In Of Mice and Men, what are Curley and Slim's status within the group?
The social hierarchy on the ranch has two "camps," the management and the labor. On the management side, the boss is on the top; then, there's Curley. Among the laborers, the ranch hands, Slim is on top.
Clearly, Slim is Steinbeck's working-class hero of the novella. A man of action, he works without complaint. He doesn't resort to manipulating others by holding his status over the heads of his underlings. Steinbeck describes him thusly:
His ear heard more than was said to him, and his slow speech had overtones not of thought, but of understanding beyond thought.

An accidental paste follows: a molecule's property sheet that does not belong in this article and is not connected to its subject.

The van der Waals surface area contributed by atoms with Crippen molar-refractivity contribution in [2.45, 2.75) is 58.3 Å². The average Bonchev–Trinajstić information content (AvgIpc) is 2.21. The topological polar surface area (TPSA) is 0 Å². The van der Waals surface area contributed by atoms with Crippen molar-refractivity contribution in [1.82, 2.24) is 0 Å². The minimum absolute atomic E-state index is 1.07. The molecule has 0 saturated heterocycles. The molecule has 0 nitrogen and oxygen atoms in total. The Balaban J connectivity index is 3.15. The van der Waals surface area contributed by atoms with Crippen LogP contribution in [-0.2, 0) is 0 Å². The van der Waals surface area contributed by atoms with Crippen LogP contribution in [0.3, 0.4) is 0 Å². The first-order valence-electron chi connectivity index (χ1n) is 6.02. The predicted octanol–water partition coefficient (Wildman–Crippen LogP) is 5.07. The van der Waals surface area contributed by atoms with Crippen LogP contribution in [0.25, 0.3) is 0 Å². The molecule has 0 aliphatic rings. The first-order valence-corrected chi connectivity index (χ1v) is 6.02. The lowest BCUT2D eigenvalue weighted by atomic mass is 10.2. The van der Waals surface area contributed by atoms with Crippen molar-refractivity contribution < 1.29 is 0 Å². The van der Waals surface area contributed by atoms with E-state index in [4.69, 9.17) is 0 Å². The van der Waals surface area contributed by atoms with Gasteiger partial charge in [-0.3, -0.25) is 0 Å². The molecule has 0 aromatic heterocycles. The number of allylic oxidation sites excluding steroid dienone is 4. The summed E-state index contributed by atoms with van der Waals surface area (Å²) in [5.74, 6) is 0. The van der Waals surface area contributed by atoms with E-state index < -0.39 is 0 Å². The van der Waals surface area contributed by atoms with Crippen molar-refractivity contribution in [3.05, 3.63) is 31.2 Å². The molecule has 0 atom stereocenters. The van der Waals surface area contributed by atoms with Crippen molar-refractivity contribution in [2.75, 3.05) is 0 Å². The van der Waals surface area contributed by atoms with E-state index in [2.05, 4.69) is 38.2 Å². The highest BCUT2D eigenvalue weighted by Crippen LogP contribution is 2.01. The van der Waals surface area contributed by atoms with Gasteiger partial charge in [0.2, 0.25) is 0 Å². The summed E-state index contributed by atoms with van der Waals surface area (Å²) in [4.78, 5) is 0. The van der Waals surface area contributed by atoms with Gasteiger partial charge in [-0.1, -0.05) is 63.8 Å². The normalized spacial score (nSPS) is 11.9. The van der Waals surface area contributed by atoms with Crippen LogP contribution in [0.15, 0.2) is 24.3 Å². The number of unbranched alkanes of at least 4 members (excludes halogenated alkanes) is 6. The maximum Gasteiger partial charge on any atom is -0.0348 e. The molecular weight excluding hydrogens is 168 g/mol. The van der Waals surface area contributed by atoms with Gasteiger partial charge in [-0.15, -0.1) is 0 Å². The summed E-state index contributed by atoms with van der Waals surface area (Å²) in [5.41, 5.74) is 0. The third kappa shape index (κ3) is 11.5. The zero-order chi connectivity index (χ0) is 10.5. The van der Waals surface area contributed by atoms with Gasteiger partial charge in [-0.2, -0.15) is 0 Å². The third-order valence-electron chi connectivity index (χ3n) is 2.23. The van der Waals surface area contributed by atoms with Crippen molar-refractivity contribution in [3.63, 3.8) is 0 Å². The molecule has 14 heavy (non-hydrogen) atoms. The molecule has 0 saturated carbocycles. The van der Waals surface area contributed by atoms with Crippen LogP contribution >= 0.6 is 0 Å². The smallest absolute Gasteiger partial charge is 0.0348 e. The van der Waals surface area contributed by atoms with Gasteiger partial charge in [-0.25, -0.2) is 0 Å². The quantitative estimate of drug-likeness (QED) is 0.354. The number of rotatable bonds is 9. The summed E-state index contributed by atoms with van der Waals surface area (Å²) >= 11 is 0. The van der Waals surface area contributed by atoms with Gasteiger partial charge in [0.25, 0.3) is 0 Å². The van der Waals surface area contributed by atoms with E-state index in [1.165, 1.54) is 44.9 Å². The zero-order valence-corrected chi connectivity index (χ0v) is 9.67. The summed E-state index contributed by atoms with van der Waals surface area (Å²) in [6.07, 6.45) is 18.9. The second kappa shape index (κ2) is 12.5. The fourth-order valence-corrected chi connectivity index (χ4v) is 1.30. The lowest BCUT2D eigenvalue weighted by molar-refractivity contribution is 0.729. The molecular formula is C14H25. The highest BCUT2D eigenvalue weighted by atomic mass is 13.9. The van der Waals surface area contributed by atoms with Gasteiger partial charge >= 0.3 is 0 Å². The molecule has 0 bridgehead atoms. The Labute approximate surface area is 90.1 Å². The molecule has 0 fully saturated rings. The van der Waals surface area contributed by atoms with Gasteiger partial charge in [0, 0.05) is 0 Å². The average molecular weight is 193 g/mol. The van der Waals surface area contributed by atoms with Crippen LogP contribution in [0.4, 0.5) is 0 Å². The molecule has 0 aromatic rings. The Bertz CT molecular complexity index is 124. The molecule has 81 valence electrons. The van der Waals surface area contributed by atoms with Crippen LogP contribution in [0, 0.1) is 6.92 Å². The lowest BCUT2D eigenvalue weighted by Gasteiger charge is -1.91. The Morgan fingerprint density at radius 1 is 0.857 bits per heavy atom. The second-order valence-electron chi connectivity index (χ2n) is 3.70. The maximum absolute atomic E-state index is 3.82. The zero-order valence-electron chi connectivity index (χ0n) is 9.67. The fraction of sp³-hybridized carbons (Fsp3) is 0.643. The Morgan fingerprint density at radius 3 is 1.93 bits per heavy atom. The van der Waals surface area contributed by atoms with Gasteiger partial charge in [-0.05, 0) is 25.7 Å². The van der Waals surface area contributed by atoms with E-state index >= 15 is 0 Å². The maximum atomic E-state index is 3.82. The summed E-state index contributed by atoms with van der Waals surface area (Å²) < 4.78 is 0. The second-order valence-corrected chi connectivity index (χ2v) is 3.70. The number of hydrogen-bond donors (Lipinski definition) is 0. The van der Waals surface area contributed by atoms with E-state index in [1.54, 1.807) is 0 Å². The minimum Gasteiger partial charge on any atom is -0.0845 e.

Slim regularly compliments Lennie on his work ethic. At the end, he sympathizes with George over Lennie's death.
Curley, on the other hand, abuses his power as the boss's son. As a little man, he suffers from a Napoleon complex and baits Lennie any chance he gets. After Lennie crushes his hand, and his cowardice is revealed, he takes his rightful place in the social hierarchy, below Slim.
Only after Lennie kills his wife does Curley function again as a leader, of the posse. He resorts again to preying on the weak only after the lust for quick vengeance gives him justification.
Steinbeck seems to be saying that some forms of capitalism, those that abuse workers' rights, are tantamount to old pagan customs of lawless brutality.